Individuals who complete projects such as removing popcorn ceilings, performing wall demolitions, repairs in attics or renovations on other home structures may be creating a risk for themselves or others in the home when disturbing asbestos materials. Recent studies have found an increase in malignant mesothelioma diagnoses as a result of home renovations. Researchers feel that this will continue to increase as older homes require renovation and repair as more time passes since their construction.
One of the most common hazardous sources of asbestos in the home is exposure to vermiculite insulation. Asbestos insulation was often favored for its lightweight properties and ability to expand, making it ideal to insulate attics and other areas of homes.Handling Asbestos in the Home
Asbestos can be extremely hazardous without proper experience and equipment to handle the toxin, so homeowners should always hire someone to safely handle asbestos materials when necessary. A qualified asbestos inspector can best determine if asbestos is present in a home and if it poses any immediate health hazards, as the mere presence of asbestos is not necessarily a danger.
The asbestos inspector will typically collect samples of the material in question for analysis, as well as provide a visual inspection. The inspector will also provide documentation of any asbestos present, including the location and its extent. Homeowners should keep records of asbestos in their home should any further issues related to exposure arise in the future.
If the asbestos is deemed safe, homeowners are encouraged to monitor the area for any future damage. Prior to performing renovations or remodeling a home, it is important to ensure the areas containing asbestos would not be damaged in the process or that the asbestos is professionally removed first. If the inspector believes the asbestos needs to be sealed off or removed, they may recommend an asbestos abatement team to safely handle the process.
Homeowners insurance policies vary, but asbestos generally isn’t covered. Many policies contain a pollutant or contaminant exclusion. Asbestos has been deemed a toxic material or pollutant by laws and insurance companies. Asbestos is likely included under the contaminant exclusion in these policies, even if it isn’t specifically named, which means that the removal of asbestos materials may not be covered. Buyers and homeowners should discuss with their agent to better understand their policy coverage and determine if asbestos abatement is included.Examples of Policy Exclusions Regarding Asbestos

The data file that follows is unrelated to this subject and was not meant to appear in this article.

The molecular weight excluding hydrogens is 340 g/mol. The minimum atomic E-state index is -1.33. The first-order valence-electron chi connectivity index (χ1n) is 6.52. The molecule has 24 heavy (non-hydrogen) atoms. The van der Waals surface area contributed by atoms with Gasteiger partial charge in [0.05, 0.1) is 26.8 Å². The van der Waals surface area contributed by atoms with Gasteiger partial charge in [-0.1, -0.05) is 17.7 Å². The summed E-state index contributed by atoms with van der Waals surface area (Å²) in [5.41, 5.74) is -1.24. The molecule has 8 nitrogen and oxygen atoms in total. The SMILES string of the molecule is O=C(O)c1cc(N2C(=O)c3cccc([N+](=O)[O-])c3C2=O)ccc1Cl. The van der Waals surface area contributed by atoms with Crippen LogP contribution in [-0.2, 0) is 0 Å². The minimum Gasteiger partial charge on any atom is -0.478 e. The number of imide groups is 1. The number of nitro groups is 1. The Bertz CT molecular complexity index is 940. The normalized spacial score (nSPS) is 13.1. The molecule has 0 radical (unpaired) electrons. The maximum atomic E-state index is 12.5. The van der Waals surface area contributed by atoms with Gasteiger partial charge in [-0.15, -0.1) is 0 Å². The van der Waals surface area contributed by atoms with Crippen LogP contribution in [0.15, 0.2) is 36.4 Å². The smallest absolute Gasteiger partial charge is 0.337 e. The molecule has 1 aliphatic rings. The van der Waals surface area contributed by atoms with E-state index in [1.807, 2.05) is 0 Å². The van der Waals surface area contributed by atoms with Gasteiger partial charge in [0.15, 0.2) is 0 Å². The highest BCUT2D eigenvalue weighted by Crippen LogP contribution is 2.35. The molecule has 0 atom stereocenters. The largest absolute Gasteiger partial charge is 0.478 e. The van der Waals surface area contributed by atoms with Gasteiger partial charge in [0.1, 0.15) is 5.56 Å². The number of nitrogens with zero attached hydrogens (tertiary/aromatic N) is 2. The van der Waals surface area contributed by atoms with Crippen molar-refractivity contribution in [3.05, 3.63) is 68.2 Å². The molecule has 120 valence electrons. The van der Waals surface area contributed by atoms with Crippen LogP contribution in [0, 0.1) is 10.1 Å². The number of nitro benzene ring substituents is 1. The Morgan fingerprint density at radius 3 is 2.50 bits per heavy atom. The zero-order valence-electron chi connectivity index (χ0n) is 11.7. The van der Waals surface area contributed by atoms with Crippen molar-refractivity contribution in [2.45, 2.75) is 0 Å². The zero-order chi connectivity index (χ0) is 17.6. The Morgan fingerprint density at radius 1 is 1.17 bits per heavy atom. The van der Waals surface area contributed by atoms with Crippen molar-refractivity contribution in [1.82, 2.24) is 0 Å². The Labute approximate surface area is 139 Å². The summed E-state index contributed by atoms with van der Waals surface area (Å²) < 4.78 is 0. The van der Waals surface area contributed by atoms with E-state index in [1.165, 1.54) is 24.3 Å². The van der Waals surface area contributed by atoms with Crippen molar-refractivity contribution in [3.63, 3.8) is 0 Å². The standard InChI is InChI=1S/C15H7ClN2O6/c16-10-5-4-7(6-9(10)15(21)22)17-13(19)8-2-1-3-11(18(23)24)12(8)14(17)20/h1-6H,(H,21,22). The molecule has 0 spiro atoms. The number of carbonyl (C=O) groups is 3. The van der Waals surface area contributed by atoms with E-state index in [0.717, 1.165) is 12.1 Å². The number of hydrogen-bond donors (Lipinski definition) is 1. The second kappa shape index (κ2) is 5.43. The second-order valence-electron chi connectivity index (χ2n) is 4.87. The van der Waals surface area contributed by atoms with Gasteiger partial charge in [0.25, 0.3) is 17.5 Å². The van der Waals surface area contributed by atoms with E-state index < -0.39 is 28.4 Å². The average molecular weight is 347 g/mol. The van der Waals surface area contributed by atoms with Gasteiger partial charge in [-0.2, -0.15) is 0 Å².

- Pollutant Exclusion: Common in homeowners insurance policies, this exclusion typically includes asbestos and means removal of asbestos materials will not be covered.
- Contaminant Exclusion: Contaminant exclusions are also common in homeowner policies. Since asbestos is often considered a contaminant in homes, removal of the mineral may not be covered. These exclusions are often worded ambiguously and may require clarification.
- Asbestos Exclusion: Although it is a less common exclusion in homeowners insurance policies, it is an explicit exclusion that states asbestos removal will not be covered by the insurance company.
The purpose of these exclusions is to protect the insurance company from the cost of an environmental cleanup in the event that a hazardous material is released into the air. All policies should be read, reviewed and discussed carefully, especially for those considering buying a home that is likely to contain asbestos materials.What to Consider When Buying a Home
When it comes to buying a home built before 1980, buyers should note that many are likely to contain asbestos in certain areas. Seller disclosure laws differ by state and are meant to inform the buyer about the property as much as possible, while also providing the seller with the opportunity to reveal any potential issues with the home.
ederal law does not require sellers to disclose the presence of asbestos or vermiculite in the home. Many states, however, do require sellers to disclose any information on potential environmental hazards in the home, such as asbestos. But even in an older home, the seller may not be personally aware of any asbestos-containing materials used and wouldn’t be held liable for not disclosing the information.
In addition to reviewing any information on the disclosure, the buyer should always have a full home inspection completed before moving forward with the purchase. There are no federal requirements for what is included in a home inspection, which means it can vary greatly between states.